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United Nations
New York City

Thank you very much, Mr. President, and let me begin by thanking Prime Minister Hamad bin Jassim and Secretary General el Araby for their thorough briefing.

The Arab League has demonstrated important leadership in this crisis. And for many months, the people of the region and the world have watched in horror as the Assad regime executed a campaign of violence against its own citizens. Civilians gunned down in the streets, women and children tortured and killed. No one is safe, not even officials of the Syrian Arab Red Crescent. According to UN estimates, more than 5,400 civilians have already died, and that number is rising fast.

The regime also continues to arbitrarily detain Syrian citizens, such as the activists Yahia al-Shurbaji and Anas al-Shaghri, simply for demanding dignity and universal rights. To date, the evidence is clear that Assad's forces are initiating nearly all of the attacks that kill civilians, but as more citizens take up arms to resist the regime's brutality, violence is increasingly likely to spiral out of control. Already, the challenges ahead for the Syrian people are daunting - a crumbling economy, rising sectarian tensions, a cauldron of instability in the heart of the Middle East.

Now, fears about what follows Assad, especially among Syria's minority communities, are understandable. Indeed, it appears as though Assad and his cronies are working hard to pit Syria's ethnic and religious groups against each other, risking greater sectarian violence and even descent into civil war.

So in response to this violent crackdown on peaceful dissent and protest, the Arab League launched an unprecedented diplomatic intervention, sending monitors into Syria's beleaguered cities and towns and offering President Assad many chances to change course. These observers were greeted by thousands of protestors eager to share their aspirations for their universal rights and also the stories of what had befallen them and their families. But as the Arab League report makes clear if you read the entire report, the regime did not respect its pledges or the presence of the monitors, and instead responded with excessive and escalating violence.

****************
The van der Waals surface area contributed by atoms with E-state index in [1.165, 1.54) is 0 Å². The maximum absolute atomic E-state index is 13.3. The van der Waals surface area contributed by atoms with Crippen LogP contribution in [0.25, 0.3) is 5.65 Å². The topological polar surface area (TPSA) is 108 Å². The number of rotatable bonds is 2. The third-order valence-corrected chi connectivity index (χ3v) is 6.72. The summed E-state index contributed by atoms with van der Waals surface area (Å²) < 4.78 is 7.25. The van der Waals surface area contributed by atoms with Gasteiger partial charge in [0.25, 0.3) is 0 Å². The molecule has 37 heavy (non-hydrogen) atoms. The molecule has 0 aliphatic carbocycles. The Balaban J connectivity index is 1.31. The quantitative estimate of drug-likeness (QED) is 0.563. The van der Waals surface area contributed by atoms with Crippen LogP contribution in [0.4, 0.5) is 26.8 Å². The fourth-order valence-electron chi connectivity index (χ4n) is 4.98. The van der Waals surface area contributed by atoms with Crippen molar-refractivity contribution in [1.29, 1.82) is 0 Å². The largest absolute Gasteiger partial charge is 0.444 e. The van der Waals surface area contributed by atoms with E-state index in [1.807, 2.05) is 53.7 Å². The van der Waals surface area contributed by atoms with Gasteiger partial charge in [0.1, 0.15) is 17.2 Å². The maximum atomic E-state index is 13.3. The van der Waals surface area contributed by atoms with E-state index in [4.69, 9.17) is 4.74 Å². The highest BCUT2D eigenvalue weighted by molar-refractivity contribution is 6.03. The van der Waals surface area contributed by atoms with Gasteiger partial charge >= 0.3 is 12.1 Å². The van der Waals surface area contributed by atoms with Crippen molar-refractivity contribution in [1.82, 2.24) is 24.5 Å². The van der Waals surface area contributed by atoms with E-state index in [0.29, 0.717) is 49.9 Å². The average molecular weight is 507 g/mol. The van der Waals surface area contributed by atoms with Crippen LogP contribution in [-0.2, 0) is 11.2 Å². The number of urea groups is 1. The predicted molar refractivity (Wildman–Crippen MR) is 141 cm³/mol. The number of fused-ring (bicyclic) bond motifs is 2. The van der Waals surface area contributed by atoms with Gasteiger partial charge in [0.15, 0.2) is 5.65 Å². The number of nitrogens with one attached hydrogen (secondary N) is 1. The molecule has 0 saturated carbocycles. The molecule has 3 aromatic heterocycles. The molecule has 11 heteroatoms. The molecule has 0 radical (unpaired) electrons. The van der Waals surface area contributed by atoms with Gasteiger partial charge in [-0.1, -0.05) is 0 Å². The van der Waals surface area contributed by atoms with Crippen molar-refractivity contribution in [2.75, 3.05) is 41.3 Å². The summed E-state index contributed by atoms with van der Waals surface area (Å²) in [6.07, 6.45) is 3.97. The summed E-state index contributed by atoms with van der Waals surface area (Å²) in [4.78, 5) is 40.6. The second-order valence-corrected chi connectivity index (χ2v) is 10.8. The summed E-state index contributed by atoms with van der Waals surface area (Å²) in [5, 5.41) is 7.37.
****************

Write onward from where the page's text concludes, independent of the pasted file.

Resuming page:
Now, in the past few days, the regime's security forces have intensified their assault, shelling civilian areas in Homs and other cities. And this weekend, the Arab League suspended its monitoring mission, pointing to the regime's intransigence and the mounting civilian casualties.

So why is the Arab League here before this Security Council? Because they are seeking the support of the international community for a negotiated, peaceful political solution to this crisis and a responsible, democratic transition in Syria. And we all have a choice: Stand with the people of Syria and the region or become complicit in the continuing violence there.

The United States urges the Security Council to back the Arab League's demand that the Syrian Government immediately stop all attacks against civilians and guarantee the freedom of peaceful demonstrations. In accordance with the Arab League's plan, Syria must also release all arbitrarily detained citizens, return its military and security forces to their barracks, allow full and unhindered access for monitors, humanitarian workers, and journalists.

And we urge the Security Council to back the Arab League's call for an inclusive, Syrian-led political process to effectively address the legitimate aspirations and concerns of Syria's people, conducted in an environment free from violence, fear, intimidation, and extremism.

Now, I know that some members here may be concerned that the Security Council could be headed toward another Libya. That is a false analogy. Syria is a unique situation that requires its own approach, tailored to the specific circumstances occurring there. And that is exactly what the Arab League has proposed - a path for a political transition that would preserve Syria's unity and institutions.